B.N. Banerjee, J.
1. The question that calls for decision in this Rule is whether a petition and an accompanying Vokalatnama, initially signed by a person not legally authorised to sign for the defendant, can be validated by the signature of the defendant himself at a later stage of the proceeding and when so signed can relate back to the date of the presentation of the petition.
2. Admittedly there was an ex parte decree passed against the defendant opposite party, as far back as March 12, 1952. Over six years after the passing of the ex parte decree, the defendant filed an application under Order 9, Rule 13 of the Code of Civil Procedure praying that the ex parte decree be set aside. There was the usual pleading that the defendant was not aware of the filing of the suit and that summons had not been served on him and therefore he could not contest the suit. The petition and the Vokalatnama, which was filed along with the petition, were not signed by the defendant himself but by his constituted attorney, in whose favour a power-of-attorney had been executed in Pakistan. The aforesaid power was not authenticated before the Indian authorities and therefore was of no value in India. The signature on the petition and the Vokalatnama, therefore, cannot be treated as the signature of the defendant made by his authorised agent or constituted attorney.
3. When this matter came to the notice of the Court below, during the course of the hearing of the application under Order 9, Rule 13 of the Code of Civil Procedure, the Court below allowed the defendant to sign the petition and the Vokalatnama on September 30, 1958. The trial Court thereafter came to the conclusion that there had been no service of summons on the defendant and in that view of the matter set aside the ex parte decree and restored the suit. The order setting aside the decree is being contested in this Rule.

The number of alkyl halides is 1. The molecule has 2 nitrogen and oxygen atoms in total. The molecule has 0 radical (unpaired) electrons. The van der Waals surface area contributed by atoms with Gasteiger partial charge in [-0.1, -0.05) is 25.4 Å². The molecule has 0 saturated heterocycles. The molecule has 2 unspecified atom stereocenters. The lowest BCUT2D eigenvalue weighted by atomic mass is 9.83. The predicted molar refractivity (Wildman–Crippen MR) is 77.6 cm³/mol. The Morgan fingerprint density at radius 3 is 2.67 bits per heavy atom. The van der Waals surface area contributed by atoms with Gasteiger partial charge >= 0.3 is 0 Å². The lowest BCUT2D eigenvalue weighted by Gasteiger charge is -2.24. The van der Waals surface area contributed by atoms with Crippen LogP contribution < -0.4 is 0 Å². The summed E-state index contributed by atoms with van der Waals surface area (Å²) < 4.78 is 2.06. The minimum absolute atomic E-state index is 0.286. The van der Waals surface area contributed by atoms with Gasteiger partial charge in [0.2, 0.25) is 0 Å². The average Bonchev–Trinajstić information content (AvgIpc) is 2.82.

4. Mr. Manindranath Ghose, learned Advocatefor the plaintiff petitioner, contended before us that the Court below acted illegally in the exercise of its jurisdiction in not holding that the petition under Order 9, Rule 13 of the Code of Civil Procedure was no petition at all, because the petition and the Vokalatnama had not been initially signed either by the defendant or by his authorised agent.
5. In our opinion there is no substance in this contention. In a case reported in : AIR1953Bom28 , Dahyabhai Girdhardas v. Bobaji Dabyaji, Chagla, C. J. expressed the opinion that such a defect merely amounted to a formal defect. In that case a plaint was signed by the son of the plaintiff, who had no proper authority to sign it on behalf of the plaintiff. His Lordship held that the plaintiff can be allowed to amend the plaint, at a later stage, by himself signing irrespective of the bar of limitation.
6. We respectfully agree with the view expressed by Chagla, C. J, The observations made in respect of defectively signed plaints would also apply to petitions and Vakalatnamas as signed similarly.
7. In the view that we take in this matter we discharge this Rule but make no order as to costs.
B.K. Guha, J.
8. I agree.